The Bureau of Planning and Sustainability (BPS) has led the public process to clarify Portland’s Zoning Code as it applies to schools and recreational fields. In response to community concerns about public schools , BPS has been working with community members to address issues around schools in their neighborhoods. The project has focused on four topic areas: 1) enrollment fluctuations; 2) change of grade level; 3) recreational field uses; and 4) conditional use status for vacant school property.
The Portland City Council will hold a public hearing on April 22, 2010, at 3 p.m. to consider the Planning Commission’s recommendations regarding proposed code amendments for schools and recreational fields. Review the Recommended Draft for the Schools and Parks Conditional Use Code Refinement Project at www.portlandonline.com/bps/schools-parks.
At the outset of this project, staff identified the following desired goals:
• Improved communication and coordination between the permitting agencies, school districts, and Portland Parks and Recreation to more efficiently manage schools and parks facilities.
• More public input on changes that have impacts on the surrounding neighborhood.
• Fair, open public discussion of the balance and trade-offs that must be met to reach workable solutions (within the constraints of the limited scope and funding for this project).
• Zoning code regulations that are clear, easy to follow and set reasonable expectations for all community stakeholders.
The Planning Commission’s recommendations include amendment to Title 33 (Zoning Code) and Title 20 (Parks and Recreation) :
The recommendations for code amendments for schools would:
• allow fluctuations in enrollment and staffing without conditional use review unless other thresholds, such as additional building area, are triggered;
• clearly define when changes in grade levels would require a conditional use review and regulate three grade levels (K-5, 6-8 and 9-12); and
• extend the length of time that school buildings may remain vacant and then reopened without conditional use review.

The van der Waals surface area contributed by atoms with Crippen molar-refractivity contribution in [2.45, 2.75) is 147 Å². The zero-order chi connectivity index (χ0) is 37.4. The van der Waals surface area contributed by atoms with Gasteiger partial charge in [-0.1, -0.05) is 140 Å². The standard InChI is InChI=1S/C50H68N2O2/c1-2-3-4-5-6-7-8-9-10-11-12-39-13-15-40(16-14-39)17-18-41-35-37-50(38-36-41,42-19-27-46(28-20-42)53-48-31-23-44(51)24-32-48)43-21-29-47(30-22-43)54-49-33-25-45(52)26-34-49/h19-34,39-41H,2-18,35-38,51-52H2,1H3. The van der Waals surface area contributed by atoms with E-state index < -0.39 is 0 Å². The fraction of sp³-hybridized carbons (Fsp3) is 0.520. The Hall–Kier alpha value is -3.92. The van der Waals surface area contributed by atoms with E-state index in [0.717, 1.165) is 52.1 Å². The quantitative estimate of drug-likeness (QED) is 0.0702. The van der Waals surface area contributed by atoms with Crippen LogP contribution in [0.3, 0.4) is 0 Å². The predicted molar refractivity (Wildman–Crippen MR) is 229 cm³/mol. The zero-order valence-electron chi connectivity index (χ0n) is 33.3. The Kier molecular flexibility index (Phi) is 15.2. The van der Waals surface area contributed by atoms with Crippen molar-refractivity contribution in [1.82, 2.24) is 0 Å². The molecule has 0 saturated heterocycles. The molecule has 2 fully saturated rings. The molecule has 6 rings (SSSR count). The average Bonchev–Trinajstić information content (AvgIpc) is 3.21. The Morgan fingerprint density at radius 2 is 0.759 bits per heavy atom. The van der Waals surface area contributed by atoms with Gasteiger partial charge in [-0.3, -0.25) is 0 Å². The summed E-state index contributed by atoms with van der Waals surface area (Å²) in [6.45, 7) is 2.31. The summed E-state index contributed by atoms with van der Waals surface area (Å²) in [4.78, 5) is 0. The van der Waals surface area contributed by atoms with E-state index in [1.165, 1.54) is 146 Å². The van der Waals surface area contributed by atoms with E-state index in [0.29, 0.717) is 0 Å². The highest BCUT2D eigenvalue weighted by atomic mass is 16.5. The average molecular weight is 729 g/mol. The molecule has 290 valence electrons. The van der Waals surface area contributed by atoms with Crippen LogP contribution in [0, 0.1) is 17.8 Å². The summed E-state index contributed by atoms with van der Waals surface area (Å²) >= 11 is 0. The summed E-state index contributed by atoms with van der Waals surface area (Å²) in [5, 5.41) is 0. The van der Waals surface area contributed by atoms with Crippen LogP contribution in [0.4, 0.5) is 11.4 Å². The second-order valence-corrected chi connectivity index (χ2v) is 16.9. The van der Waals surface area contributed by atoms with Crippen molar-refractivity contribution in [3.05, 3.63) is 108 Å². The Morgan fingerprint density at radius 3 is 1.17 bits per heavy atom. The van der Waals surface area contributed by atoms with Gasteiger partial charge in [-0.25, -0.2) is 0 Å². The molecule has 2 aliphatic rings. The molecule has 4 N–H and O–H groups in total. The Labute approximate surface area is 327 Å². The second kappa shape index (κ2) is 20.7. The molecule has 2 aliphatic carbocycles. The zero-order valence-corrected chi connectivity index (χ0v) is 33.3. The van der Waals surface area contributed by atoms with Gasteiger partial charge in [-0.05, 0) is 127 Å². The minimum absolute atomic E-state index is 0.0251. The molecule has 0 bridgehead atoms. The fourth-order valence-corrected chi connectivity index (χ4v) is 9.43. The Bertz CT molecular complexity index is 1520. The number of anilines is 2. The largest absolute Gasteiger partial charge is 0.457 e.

The recommendations for recreational fields include proposals for new ways to regulate recreational fields that better serve the community. Proposed amendments to the Zoning Code would clarify that parks, schools, and school sites are treated the same when new construction or modification of fields are under consideration. These changes would also address current code language that is confusing and in some situations difficult to implement.
Want more details? Read the report, Recommended Draft for the Schools and Parks Conditional Use Code Refinement Project (includes detail on code changes and commentary) at www.portlandonline.com/bps/schools-parks.
BPS E-news Issue 5
Homeowners have long faced tough decisions about spending limited home improvement budgets on home insulation, in lieu of a kitchen upgrade or a roof repair. Clean Energy Works Portland helps homeowners create energy efficient homes with no upfront costs. This unique pilot program is designed to help homeowners improve the value of their homes in a real estate market that values green upgrades, with no initial cash outlay. The cost of the energy-efficient improvements will be financed through a low-cost, long-term loan that the homeowner can repay over 20 years on their utility bill.
Be one of the first 500 Portlanders to take part in the Clean Energy Works Portland pilot. The pilot is helping qualified Portland homeowners finance and install high-impact energy saving improvements, such as new insulation or the installation of a high efficiency furnace or water heater. Homeowners are paired with a certified Building Performance Institute contractor and receive one-on-one guidance from an Energy Advocate. This team will assess and prioritize the home’s energy-saving opportunities, and help the homeowner decide which improvements to make. The contractor will then install the energy-saving upgrades to the home.
Thanks to federal stimulus funding, homeowners will pay no upfront costs. To date, participants have financed between $4,000 and $20,000 worth of energy upgrades to their home. The average loan amount is $11,000.
Don’t miss this unique opportunity. Go to www.cleanenergyworksportland.org now to learn more and apply. Spots fill up fast, so be sure to apply soon!
Brought to you by the City of Portland Bureau of Planning and Sustainability, in collaboration with Energy Trust of Oregon and other organizations.